Heritage Day Singing

This is a video I took of the children’s choir at our After School Care centre. OVCs (orphans and vulnerable children) come each day from about 5 different schools, grades 1-11. They learn lifeskills, practice cultural traditions, play sports, participate in a Scouts troop, receive homework help, and eat a good meal each day.

Last week, our centre hosted another drop in centre from Nkowankowa, in honor of South Africa’s Heritage Day, and this is a video of our children singing what I believe is a gospel song. Though my Xitsonga isn’t good enough to tell. 🙂


Kwa Kerekeng

Church here in SA is quite a different experience than church in America. While the service at the church my family attends follows more or less the same format as any given church in America, it is still a very different experience.

First of all, before the service some of the women gather to sweep out the church, which is necessary because it has sat through the week with wind blowing dirt through the cracks. Dirt and sand gathers here quicker than you could imagine!

As the women finish up, the congregation begins to gather.

The service is completely, 100% in Setswana, besides the singing on the Lord’s Prayer, which is in English. So I pretty much sit there for over an hour, trying to pick out words, being entertained by kids staring at me, or daydreaming. There are no hymnals, so I cannot even sing along with the songs. It’s not very soul-satisfying, so I’m trying to find a source of sermons that I can download through my BlackBerry to listen to, but thus far no such luck.

At the end of the service everyone sings a song and we all shake each other’s hands. By this I mean that we all line up and I literally shake the hand of every person in the church. There are probably 30-50 people, so it’s not too big or too long of a process.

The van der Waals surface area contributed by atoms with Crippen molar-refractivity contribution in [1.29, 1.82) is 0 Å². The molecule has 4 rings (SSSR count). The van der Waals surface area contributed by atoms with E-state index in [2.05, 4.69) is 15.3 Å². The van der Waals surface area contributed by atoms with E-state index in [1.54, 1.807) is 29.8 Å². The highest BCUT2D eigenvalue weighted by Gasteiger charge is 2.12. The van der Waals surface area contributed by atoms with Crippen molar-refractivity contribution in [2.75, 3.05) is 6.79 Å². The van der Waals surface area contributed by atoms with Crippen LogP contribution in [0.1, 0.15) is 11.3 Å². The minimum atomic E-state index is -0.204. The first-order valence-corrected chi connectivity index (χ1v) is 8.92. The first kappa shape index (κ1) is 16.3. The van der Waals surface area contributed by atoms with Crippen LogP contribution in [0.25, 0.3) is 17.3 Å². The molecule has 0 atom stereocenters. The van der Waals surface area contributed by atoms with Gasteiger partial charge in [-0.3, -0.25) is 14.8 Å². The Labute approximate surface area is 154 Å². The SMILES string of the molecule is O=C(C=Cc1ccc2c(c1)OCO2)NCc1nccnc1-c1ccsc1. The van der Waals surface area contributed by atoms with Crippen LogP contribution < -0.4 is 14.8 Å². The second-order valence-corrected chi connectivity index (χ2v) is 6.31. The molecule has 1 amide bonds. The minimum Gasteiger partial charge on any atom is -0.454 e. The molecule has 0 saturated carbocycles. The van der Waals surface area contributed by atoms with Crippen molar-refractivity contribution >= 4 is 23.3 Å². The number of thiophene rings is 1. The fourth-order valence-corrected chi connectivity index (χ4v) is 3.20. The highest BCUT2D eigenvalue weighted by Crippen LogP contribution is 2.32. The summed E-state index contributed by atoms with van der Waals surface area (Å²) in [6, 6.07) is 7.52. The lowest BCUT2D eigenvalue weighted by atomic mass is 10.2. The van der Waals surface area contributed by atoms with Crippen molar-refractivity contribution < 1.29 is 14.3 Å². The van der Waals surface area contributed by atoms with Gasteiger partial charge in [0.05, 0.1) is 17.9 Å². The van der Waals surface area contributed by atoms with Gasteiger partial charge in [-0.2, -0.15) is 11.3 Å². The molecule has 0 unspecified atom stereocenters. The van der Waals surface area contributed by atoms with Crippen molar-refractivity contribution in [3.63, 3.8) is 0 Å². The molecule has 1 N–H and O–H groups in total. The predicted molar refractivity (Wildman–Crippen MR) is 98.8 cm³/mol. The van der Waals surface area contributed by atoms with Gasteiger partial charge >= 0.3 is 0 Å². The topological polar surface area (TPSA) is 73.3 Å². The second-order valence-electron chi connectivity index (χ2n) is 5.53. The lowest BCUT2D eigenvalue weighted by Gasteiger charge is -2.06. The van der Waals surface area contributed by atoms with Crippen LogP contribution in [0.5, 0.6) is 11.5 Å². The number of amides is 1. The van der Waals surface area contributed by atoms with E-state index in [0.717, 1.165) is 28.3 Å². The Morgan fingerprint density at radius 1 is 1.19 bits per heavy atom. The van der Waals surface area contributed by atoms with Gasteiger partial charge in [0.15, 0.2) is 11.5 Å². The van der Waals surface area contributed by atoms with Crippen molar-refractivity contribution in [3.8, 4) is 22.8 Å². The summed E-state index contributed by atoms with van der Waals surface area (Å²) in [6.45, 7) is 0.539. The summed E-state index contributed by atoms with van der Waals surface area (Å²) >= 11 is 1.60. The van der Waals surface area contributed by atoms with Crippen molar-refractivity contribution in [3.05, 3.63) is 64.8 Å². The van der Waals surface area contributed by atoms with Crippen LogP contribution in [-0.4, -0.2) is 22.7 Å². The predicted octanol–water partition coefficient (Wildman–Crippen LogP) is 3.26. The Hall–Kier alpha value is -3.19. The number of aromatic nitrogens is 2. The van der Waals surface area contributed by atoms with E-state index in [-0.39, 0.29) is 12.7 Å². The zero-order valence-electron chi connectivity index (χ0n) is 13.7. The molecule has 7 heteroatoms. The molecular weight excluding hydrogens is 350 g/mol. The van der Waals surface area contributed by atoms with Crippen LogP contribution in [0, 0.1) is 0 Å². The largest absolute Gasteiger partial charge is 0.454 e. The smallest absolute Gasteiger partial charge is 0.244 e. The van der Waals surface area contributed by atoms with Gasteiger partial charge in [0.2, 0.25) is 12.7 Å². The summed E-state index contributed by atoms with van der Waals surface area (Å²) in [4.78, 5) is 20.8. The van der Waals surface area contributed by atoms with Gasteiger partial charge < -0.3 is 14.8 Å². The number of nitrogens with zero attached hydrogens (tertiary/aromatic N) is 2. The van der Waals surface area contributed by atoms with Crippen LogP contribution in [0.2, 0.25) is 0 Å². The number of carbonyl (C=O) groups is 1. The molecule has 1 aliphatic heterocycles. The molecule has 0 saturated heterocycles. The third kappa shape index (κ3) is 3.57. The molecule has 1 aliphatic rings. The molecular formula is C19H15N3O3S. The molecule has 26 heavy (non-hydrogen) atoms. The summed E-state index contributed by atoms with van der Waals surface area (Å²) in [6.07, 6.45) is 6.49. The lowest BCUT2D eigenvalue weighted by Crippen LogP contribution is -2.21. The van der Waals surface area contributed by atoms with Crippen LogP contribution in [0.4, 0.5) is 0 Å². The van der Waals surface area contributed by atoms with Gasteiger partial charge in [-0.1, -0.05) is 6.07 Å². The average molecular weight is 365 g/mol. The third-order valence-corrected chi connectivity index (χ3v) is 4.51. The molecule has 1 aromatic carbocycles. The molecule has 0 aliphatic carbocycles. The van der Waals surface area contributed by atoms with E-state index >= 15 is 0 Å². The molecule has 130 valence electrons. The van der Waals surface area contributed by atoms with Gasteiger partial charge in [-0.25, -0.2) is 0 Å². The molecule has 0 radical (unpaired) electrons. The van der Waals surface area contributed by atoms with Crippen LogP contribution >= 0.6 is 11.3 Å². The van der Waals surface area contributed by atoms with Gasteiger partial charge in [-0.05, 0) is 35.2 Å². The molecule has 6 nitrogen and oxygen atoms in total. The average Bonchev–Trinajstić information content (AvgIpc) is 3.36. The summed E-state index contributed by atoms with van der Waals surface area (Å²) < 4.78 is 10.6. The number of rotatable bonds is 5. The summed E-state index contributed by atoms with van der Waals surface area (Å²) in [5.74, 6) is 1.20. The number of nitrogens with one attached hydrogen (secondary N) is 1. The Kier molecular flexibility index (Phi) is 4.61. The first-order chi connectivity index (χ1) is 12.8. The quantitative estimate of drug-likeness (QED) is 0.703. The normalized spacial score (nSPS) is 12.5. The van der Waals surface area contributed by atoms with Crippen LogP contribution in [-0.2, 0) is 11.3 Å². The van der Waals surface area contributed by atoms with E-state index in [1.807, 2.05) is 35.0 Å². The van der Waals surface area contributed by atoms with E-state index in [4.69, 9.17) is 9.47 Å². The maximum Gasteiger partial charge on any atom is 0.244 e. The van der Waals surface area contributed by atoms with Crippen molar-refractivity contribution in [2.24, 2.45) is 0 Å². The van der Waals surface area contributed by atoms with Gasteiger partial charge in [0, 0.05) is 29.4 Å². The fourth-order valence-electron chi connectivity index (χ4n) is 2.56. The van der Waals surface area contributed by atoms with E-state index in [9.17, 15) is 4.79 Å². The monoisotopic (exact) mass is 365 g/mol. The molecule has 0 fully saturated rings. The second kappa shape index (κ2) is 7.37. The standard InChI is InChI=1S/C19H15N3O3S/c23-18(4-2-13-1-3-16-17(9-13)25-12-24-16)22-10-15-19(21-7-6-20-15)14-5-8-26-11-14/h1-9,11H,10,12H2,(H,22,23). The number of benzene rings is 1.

The church building itself is just a cement-block building with a tin roof. It has a stage area built out of cement, a podium and table up front, and plastic pew-like seats that fill the room, though less than half of them are usually used. There are no instruments, books, Bibles, and I’m not even sure there is electricity. And the bathroom is a few pit latrines outside. Simple, but functional. And they can fill the room up with some beautiful singing.

As far as I know, any given village church in SA requires women to cover their heads, and pants for women are not allowed. Many of the older women at this church show up in fancy, extravagant hats and dressed to the nines-a stark difference to their everyday housewife attire. And the children all sport clothes that you know are only ever worn to church. Dressing up for church is a huge deal here. All the men are dressed in suit jackets and dress pants, and the women are all in skirts with their heads covered. The children have a bit more leeway, but girls still cannot wear pants and many have their head covered, in anything from baseball caps to traditional scarves.